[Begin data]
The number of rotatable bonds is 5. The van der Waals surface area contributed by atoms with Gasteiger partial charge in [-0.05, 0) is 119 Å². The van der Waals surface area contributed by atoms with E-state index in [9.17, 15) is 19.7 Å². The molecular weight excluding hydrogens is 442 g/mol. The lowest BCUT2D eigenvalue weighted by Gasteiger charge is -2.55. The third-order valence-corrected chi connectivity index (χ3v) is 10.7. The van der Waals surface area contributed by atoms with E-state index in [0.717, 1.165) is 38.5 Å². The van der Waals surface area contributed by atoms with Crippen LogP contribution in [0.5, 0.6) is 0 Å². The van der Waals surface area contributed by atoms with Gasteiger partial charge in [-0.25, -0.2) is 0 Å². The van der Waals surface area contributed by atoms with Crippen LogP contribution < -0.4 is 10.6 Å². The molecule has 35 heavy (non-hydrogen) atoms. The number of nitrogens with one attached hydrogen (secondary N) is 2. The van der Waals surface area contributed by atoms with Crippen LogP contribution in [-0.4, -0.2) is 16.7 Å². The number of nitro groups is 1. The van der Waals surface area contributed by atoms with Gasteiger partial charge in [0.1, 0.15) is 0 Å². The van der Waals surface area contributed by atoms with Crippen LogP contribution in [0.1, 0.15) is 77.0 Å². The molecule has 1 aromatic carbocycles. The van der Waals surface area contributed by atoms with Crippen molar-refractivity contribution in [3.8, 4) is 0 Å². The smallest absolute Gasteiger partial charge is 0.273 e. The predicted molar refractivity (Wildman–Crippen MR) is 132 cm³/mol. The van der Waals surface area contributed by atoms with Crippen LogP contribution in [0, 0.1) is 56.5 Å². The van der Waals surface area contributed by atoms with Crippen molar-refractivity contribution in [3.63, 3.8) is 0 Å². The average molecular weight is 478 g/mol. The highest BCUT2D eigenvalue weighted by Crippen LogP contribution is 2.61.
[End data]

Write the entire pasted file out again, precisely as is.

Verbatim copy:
The number of rotatable bonds is 5. The van der Waals surface area contributed by atoms with Gasteiger partial charge in [-0.05, 0) is 119 Å². The van der Waals surface area contributed by atoms with E-state index in [9.17, 15) is 19.7 Å². The molecular weight excluding hydrogens is 442 g/mol. The lowest BCUT2D eigenvalue weighted by Gasteiger charge is -2.55. The third-order valence-corrected chi connectivity index (χ3v) is 10.7. The van der Waals surface area contributed by atoms with E-state index in [0.717, 1.165) is 38.5 Å². The van der Waals surface area contributed by atoms with Crippen LogP contribution in [0.5, 0.6) is 0 Å². The van der Waals surface area contributed by atoms with Gasteiger partial charge in [-0.25, -0.2) is 0 Å². The van der Waals surface area contributed by atoms with Crippen LogP contribution < -0.4 is 10.6 Å². The molecule has 35 heavy (non-hydrogen) atoms. The number of nitrogens with one attached hydrogen (secondary N) is 2. The van der Waals surface area contributed by atoms with Crippen LogP contribution in [-0.4, -0.2) is 16.7 Å². The number of nitro groups is 1. The van der Waals surface area contributed by atoms with Gasteiger partial charge in [0.1, 0.15) is 0 Å². The van der Waals surface area contributed by atoms with Crippen LogP contribution in [0.1, 0.15) is 77.0 Å². The molecule has 1 aromatic carbocycles. The van der Waals surface area contributed by atoms with Crippen molar-refractivity contribution in [3.8, 4) is 0 Å². The smallest absolute Gasteiger partial charge is 0.273 e. The predicted molar refractivity (Wildman–Crippen MR) is 132 cm³/mol. The van der Waals surface area contributed by atoms with Crippen LogP contribution in [0, 0.1) is 56.5 Å². The van der Waals surface area contributed by atoms with Crippen molar-refractivity contribution in [3.63, 3.8) is 0 Å². The average molecular weight is 478 g/mol. The highest BCUT2D eigenvalue weighted by Crippen LogP contribution is 2.61.